– I ask the Minister for External Affairs whether, some time ago, M. Mendes France, when Prime Minister of France, announced that France would request to be admitted to the Colombo plan? Can the Minister say whether any action has been taken or is likely to be taken to accede to this request or what is Australia’s attitude towards it?
– It is true that during the prime ministership of M. Mendes France he announced that France would seek entry into the Colombo plan as a donor country. The procedure has been established, which I think is proper, that there should he unanimous agreement upon a. new country’s request to enter the Colombo plan either as a donor or a recipient country. No official request has been received since M. Mendes Trance made his public announcement but I expect that if it is received at the ministerial meeting of the Colombo plan countries at Singapore, in October next, there will unanimous agreement to France’s entry into the plan. Provided there is no disagreement on the part of any member country, the Australian Government will be agreeable to France becoming a member of the Colombo plan.
– Will the Prime Minister inform me whether the Government has entered a protest - a most emphatic protest - to the appropriate authorities against the 10 per cent, shipping freight increase? In view of this increased freight charge, which will undoubtedly upset the whole economy of the Commonwealth, will the Government withdraw the sale or cancel any negotiations for the sale of the Commonwealth shipping line, which may have been entered into and use the line for the original intention for which it was built, which was a safety provision for the Australian trade? Will the Government take early action to increase the number of ships in the Commonwealth line and thereby save Australian export industries such as wheat, wool, barley, ‘dairy produce, meats, fruits, wines, and so on, because the payment of these extra costs will mean financial ruin to the producers ?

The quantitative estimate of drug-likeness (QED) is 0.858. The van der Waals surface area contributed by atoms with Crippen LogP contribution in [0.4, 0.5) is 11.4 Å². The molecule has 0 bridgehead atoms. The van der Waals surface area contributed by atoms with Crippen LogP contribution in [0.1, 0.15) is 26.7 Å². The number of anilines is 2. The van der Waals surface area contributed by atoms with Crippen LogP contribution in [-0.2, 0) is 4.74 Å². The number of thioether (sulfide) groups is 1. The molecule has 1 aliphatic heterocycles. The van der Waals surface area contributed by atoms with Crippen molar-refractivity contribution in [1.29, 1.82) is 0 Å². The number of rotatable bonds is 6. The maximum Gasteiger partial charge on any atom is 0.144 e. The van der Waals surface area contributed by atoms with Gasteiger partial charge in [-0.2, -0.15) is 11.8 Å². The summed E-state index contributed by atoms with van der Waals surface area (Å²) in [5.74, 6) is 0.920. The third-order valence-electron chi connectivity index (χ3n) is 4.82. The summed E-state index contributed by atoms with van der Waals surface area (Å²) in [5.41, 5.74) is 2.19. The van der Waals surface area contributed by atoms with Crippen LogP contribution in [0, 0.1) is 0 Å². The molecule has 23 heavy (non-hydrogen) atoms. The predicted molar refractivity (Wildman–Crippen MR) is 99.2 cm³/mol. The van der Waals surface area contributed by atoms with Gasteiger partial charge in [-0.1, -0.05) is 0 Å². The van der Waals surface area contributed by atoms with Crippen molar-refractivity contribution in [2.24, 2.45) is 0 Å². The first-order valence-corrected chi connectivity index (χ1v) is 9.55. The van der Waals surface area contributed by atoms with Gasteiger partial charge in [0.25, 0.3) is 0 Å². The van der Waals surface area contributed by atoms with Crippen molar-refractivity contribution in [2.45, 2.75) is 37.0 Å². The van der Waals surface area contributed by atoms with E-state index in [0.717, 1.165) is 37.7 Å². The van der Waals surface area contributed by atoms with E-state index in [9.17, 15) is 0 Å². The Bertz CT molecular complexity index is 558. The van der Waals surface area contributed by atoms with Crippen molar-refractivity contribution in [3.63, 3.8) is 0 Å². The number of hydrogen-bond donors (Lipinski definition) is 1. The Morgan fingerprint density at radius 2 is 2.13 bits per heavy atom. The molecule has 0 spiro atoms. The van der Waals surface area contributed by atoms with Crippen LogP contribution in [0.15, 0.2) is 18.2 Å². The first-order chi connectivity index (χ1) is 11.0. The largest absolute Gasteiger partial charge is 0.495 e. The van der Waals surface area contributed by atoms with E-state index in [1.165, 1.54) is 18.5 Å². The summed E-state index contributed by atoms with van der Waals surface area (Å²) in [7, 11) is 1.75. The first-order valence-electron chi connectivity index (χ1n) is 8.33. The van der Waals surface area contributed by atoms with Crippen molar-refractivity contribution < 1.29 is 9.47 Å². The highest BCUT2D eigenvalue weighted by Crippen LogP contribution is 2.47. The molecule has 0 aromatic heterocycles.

– I understand that this subject is to be discussed later today. In that case, no doubt whatever has to be said on it will be said in the course of that debate.
– Has the attention of the Minister for External Affairs been directed to a report that the Philip-‘ pines Government has decided that none of its troops shall be sent outside its dominions? In view of the fact that that country is one of the signatories to the Seato treaty and is bound by associated treaties with the United States of America can the Minister inform the House of the extent to which these circumstances are likely to affect Australia’s position in the supply of necessary defence forces?
– I have not seen the report mentioned by the honorable member nor do I know whether it came from an authoritative source or elsewhere. I shall most certainly read it. I shall then be in a better position to give the honorable member a considered answer.